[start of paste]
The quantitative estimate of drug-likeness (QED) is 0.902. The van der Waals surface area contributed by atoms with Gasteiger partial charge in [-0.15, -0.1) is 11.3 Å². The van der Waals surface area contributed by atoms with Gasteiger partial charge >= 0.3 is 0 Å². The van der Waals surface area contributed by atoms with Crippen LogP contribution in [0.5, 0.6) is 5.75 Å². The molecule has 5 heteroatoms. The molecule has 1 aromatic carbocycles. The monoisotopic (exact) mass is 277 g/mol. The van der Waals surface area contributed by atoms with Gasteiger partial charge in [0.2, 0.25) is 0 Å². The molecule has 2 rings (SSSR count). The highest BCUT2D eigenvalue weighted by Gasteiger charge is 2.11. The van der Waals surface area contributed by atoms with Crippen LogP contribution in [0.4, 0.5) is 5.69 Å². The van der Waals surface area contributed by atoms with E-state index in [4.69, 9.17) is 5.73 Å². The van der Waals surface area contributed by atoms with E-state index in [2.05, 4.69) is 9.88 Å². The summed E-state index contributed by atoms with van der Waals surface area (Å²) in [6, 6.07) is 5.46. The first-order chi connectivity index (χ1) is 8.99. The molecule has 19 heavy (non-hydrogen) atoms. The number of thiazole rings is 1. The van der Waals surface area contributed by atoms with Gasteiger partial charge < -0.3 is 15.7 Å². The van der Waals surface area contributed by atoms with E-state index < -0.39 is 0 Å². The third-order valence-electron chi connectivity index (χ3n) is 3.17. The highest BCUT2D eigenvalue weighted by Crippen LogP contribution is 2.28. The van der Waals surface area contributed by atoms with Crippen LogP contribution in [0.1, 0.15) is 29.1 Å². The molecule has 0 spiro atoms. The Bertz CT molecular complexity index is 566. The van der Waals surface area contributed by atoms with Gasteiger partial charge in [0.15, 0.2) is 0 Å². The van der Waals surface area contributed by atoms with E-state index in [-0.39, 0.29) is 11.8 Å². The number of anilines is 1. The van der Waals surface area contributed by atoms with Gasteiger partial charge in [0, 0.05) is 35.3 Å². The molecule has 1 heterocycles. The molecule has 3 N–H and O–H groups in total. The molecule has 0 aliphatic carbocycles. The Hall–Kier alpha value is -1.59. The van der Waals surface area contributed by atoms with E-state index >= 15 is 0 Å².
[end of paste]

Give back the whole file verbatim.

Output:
The quantitative estimate of drug-likeness (QED) is 0.902. The van der Waals surface area contributed by atoms with Gasteiger partial charge in [-0.15, -0.1) is 11.3 Å². The van der Waals surface area contributed by atoms with Gasteiger partial charge >= 0.3 is 0 Å². The van der Waals surface area contributed by atoms with Crippen LogP contribution in [0.5, 0.6) is 5.75 Å². The molecule has 5 heteroatoms. The molecule has 1 aromatic carbocycles. The monoisotopic (exact) mass is 277 g/mol. The van der Waals surface area contributed by atoms with Gasteiger partial charge in [0.2, 0.25) is 0 Å². The molecule has 2 rings (SSSR count). The highest BCUT2D eigenvalue weighted by Gasteiger charge is 2.11. The van der Waals surface area contributed by atoms with Crippen LogP contribution in [0.4, 0.5) is 5.69 Å². The van der Waals surface area contributed by atoms with E-state index in [4.69, 9.17) is 5.73 Å². The van der Waals surface area contributed by atoms with E-state index in [2.05, 4.69) is 9.88 Å². The summed E-state index contributed by atoms with van der Waals surface area (Å²) in [6, 6.07) is 5.46. The first-order chi connectivity index (χ1) is 8.99. The molecule has 19 heavy (non-hydrogen) atoms. The number of thiazole rings is 1. The van der Waals surface area contributed by atoms with Gasteiger partial charge < -0.3 is 15.7 Å². The van der Waals surface area contributed by atoms with E-state index < -0.39 is 0 Å². The third-order valence-electron chi connectivity index (χ3n) is 3.17. The highest BCUT2D eigenvalue weighted by Crippen LogP contribution is 2.28. The van der Waals surface area contributed by atoms with Crippen LogP contribution in [0.1, 0.15) is 29.1 Å². The molecule has 0 spiro atoms. The Bertz CT molecular complexity index is 566. The van der Waals surface area contributed by atoms with Gasteiger partial charge in [0.15, 0.2) is 0 Å². The van der Waals surface area contributed by atoms with E-state index in [-0.39, 0.29) is 11.8 Å². The number of anilines is 1. The van der Waals surface area contributed by atoms with Gasteiger partial charge in [0, 0.05) is 35.3 Å². The molecule has 1 heterocycles. The molecule has 3 N–H and O–H groups in total. The molecule has 0 aliphatic carbocycles. The Hall–Kier alpha value is -1.59. The van der Waals surface area contributed by atoms with E-state index >= 15 is 0 Å².